This past year, I have been working on an article and conference presentation together with my dear colleague Jelle Wiering (Rijksuniversiteit Groningen). We are both anthropologists, we found out that we even studied together in the BA cultural anthropology at Utrecht University. Five years later, we are both PhD candidates in universities on different sides of the country, but we have even more in common content-wise. Our research is located at the intersections of religion, gender and sexuality. Both of us noticed a gap in knowledge of sex and sexuality in the study of religion. There is a tendency for scholars of religion and gender tend to shy away from issues of sex and sexuality, even though these topics have much in common. My research in this project is based on Dutch Protestant women who have sex with women; Jelle’s project sheds light on secular/religious accounts of sex in sex education. Bringing together these different cases provided us with a challenge, for sure, and took us to theoretical terrains beyond our comfortzones. We decided to focus on those sides of sexuality that tend to be more difficult to grasp, namely sexual pleasure and bodily practices, the ‘doing’ of sex. How can we understand what is meant by ‘good sex’? Good sex is personal, it refers to the subjective experience of pleasure gained from intimate relations, psychological, spiritual, physical or all of the above. Good sex is also social, it is given meaning by what we consider to be ‘proper’ or ‘improper’ sexual behavior, which can be guided by religious beliefs and texts. In this crossing of the personal and the social, of practice and discourse, we continued our exploration together and ask: How can we talk about sex in the study of religion? A thorough rethinking of sex, religion and secularity problematizes terms as progressive/conservative, or prude/liberal, and broadens our understanding of religious and secular lives in all their complexity.
Many thinking-sessions and draft versions later, our collaboration has come to a climax in the form of a conference presentation and a submitted journal article. Jelle and I will present our research in Utrecht on Friday 27 October 2017 during the conference “Contested Privates: Religion and Homosexuality in Public Discourse“. Keynote speakers are prof. dr. Yvette Taylor, prof. dr. Anne-Marie Korte, dr. Roberto Kulpa and dr. Erin Runions. Everyone interested in the topic of religion and (homo)sexuality is welcome to participate in this exciting conference!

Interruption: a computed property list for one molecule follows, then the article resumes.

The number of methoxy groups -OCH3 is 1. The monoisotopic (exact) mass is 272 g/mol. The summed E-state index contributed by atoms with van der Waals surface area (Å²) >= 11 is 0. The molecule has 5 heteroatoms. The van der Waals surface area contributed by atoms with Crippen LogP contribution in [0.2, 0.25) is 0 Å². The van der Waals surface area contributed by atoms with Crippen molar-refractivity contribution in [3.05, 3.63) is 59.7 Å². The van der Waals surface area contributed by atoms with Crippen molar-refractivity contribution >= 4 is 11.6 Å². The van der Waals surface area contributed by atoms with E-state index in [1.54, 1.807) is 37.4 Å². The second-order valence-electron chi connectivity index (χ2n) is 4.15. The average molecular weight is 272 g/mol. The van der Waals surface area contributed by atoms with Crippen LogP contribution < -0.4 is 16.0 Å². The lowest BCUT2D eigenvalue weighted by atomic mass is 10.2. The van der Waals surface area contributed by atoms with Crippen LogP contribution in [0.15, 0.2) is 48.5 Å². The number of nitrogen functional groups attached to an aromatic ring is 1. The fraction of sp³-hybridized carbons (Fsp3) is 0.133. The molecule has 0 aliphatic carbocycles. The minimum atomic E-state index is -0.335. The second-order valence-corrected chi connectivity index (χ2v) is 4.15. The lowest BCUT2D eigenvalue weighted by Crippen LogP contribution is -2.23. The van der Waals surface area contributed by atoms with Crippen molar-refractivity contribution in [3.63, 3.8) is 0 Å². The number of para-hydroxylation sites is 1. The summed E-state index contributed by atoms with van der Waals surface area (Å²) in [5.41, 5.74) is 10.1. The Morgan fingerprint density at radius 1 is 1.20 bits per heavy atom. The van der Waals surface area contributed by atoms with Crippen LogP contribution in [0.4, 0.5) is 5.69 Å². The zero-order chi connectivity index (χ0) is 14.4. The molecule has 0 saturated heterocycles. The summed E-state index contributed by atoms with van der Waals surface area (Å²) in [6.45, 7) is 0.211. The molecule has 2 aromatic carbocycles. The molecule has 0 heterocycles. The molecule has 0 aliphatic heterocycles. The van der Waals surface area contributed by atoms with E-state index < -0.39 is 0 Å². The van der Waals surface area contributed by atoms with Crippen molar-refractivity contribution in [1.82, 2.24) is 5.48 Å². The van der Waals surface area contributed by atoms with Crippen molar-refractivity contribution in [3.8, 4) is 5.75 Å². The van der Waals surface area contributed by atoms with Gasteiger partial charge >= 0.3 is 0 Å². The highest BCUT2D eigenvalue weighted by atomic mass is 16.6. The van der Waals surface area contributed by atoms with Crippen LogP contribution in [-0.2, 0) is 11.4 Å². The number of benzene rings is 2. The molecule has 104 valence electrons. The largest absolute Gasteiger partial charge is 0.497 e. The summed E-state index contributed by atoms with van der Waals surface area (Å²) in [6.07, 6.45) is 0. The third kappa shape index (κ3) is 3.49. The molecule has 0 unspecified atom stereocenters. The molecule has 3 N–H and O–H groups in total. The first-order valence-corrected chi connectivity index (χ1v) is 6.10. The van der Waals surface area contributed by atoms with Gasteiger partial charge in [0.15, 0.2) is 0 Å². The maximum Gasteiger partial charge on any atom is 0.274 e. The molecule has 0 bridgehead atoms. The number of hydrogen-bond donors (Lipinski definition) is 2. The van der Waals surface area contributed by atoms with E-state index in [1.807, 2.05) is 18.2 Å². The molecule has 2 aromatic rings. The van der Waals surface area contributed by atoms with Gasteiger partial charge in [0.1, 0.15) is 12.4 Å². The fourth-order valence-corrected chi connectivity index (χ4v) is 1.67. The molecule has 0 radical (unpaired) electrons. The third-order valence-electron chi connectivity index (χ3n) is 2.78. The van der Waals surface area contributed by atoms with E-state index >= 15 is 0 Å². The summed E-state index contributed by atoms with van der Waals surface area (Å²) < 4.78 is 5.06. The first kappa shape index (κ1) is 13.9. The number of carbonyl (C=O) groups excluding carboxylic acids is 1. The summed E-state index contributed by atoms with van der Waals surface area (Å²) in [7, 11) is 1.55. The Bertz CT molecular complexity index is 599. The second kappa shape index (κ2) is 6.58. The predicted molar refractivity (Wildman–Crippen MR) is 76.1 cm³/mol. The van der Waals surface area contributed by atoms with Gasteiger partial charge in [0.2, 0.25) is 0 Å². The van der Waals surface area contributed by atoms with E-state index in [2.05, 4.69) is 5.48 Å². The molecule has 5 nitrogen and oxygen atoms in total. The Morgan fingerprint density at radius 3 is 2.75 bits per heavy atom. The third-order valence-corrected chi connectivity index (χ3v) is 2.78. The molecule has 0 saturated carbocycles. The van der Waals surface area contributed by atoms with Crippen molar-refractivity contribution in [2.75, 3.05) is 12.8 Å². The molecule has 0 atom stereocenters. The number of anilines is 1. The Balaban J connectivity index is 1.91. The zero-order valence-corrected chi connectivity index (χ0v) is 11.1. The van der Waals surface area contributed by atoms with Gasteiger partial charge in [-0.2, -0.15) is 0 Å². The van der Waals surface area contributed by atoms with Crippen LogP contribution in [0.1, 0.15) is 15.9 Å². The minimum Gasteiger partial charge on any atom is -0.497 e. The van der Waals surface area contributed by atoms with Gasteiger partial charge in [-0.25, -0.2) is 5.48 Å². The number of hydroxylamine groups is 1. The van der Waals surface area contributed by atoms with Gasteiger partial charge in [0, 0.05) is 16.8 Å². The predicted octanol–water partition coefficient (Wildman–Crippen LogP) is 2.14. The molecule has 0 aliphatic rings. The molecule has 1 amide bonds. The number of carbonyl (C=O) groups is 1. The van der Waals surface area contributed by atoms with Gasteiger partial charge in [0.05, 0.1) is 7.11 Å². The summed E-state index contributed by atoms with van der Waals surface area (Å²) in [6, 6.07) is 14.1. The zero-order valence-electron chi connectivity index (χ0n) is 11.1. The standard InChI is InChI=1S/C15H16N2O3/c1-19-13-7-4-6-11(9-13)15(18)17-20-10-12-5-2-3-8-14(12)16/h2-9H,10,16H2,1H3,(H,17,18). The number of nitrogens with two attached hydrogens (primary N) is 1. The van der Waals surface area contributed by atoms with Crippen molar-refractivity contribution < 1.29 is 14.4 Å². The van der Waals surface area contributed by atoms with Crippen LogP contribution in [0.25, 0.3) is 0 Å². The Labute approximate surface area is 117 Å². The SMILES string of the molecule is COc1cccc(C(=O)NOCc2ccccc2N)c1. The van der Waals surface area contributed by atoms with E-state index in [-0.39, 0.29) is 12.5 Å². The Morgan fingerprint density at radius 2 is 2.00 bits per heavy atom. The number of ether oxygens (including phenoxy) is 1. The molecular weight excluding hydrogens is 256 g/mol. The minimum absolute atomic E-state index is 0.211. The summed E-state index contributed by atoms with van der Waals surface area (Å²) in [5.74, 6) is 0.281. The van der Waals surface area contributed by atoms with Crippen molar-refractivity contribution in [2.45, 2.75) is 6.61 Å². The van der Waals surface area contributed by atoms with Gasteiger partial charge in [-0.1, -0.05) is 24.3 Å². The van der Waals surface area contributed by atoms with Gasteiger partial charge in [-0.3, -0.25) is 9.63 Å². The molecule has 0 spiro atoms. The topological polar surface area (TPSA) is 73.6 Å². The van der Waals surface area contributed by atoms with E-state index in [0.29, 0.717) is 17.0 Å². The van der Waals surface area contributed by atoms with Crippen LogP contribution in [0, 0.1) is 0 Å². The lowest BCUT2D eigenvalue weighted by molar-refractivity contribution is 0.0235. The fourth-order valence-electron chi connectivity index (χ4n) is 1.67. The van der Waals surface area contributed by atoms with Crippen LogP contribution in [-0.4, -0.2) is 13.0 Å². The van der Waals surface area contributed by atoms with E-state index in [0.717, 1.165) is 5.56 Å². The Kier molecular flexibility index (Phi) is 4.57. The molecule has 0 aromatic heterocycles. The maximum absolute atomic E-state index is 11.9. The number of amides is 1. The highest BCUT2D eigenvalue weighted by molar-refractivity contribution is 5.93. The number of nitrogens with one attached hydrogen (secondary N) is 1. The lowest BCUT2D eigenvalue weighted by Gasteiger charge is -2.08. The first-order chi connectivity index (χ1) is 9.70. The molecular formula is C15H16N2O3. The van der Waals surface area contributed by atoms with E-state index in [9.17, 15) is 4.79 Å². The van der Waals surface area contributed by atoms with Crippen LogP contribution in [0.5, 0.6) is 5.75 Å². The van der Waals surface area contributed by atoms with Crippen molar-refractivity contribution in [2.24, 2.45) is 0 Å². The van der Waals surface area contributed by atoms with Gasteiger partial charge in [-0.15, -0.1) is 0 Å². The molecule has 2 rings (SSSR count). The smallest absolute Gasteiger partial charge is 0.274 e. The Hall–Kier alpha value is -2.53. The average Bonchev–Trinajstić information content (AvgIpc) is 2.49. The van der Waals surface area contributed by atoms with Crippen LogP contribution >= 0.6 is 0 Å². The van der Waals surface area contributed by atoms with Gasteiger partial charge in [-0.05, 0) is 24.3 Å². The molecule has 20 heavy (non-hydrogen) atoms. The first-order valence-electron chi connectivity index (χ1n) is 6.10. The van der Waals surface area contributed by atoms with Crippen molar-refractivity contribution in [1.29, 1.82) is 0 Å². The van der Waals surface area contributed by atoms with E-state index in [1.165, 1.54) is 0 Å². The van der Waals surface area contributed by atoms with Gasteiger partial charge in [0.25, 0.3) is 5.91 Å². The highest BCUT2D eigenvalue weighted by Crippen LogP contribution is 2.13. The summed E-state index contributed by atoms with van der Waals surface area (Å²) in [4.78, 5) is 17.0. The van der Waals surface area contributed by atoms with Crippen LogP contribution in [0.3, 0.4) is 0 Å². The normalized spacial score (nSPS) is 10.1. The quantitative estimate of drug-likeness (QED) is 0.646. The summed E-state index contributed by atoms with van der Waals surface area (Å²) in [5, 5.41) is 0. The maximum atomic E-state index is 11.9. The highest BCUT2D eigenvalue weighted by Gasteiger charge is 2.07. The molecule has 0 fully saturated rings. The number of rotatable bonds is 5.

Working on the crossing of religion and sex is very much a thinking-in-process, so if you would like to think along or have any other suggestions, let me know. Jelle and I would like to thank everyone who contributed, and we hope to be able to share more work soon.
This paper focuses on the triangulation of sexuality, religion and secularity in Dutch society by the analysing two contemporary case studies. We focus on sexual experiences and practices rather than identities, as they provide a starting point to further understand the construction of sexual freedom and proper, or ‘good’, sex, as governed secular/religious space. The empirical research upon which this paper draws is situated in the Netherlands, where the binary of religion and sexual regulation versus secularity and sexual freedom is dominant in both public and political discourse. Exploring sexual practices central to the constitution of religious/secular selves, we however noted these to be fluctuating, inconsistent, subject to dogmas and most importantly, overlapping. Our first case study discusses sexual experiences of non-heterosexual Protestant women, whereas the second deconstructs the often considered ‘neutral’ space of secularity in sexual education. Using insights from both religious studies and queer studies, we bring together the empirical study of sexuality and theoretical debates about the conceptualization of the secular and religion in contemporary western Europe. This comparative approach to sexuality not only undermines the culturally presumed exclusive opposition of the secular and the religious but it also provides new empirical contributions for understanding the interactions between practice and discourse.